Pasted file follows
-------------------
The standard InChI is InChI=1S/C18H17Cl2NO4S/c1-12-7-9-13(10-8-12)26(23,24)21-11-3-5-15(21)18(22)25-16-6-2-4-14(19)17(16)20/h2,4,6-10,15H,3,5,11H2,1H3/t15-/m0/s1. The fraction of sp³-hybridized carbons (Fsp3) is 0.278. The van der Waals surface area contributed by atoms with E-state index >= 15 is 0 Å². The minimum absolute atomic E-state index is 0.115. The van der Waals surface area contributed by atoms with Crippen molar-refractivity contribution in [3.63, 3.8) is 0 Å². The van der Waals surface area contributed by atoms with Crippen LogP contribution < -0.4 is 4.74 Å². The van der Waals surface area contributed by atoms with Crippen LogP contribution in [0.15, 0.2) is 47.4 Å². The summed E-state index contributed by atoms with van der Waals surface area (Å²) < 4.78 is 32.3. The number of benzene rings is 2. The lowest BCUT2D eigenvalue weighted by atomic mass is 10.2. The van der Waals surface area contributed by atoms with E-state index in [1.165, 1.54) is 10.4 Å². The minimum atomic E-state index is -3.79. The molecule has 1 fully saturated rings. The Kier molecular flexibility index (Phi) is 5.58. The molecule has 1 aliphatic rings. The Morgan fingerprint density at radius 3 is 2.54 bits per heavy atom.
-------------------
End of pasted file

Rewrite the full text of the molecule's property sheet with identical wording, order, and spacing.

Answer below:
The standard InChI is InChI=1S/C18H17Cl2NO4S/c1-12-7-9-13(10-8-12)26(23,24)21-11-3-5-15(21)18(22)25-16-6-2-4-14(19)17(16)20/h2,4,6-10,15H,3,5,11H2,1H3/t15-/m0/s1. The fraction of sp³-hybridized carbons (Fsp3) is 0.278. The van der Waals surface area contributed by atoms with E-state index >= 15 is 0 Å². The minimum absolute atomic E-state index is 0.115. The van der Waals surface area contributed by atoms with Crippen molar-refractivity contribution in [3.63, 3.8) is 0 Å². The van der Waals surface area contributed by atoms with Crippen LogP contribution < -0.4 is 4.74 Å². The van der Waals surface area contributed by atoms with Crippen LogP contribution in [0.15, 0.2) is 47.4 Å². The summed E-state index contributed by atoms with van der Waals surface area (Å²) < 4.78 is 32.3. The number of benzene rings is 2. The lowest BCUT2D eigenvalue weighted by atomic mass is 10.2. The van der Waals surface area contributed by atoms with E-state index in [1.165, 1.54) is 10.4 Å². The minimum atomic E-state index is -3.79. The molecule has 1 fully saturated rings. The Kier molecular flexibility index (Phi) is 5.58. The molecule has 1 aliphatic rings. The Morgan fingerprint density at radius 3 is 2.54 bits per heavy atom.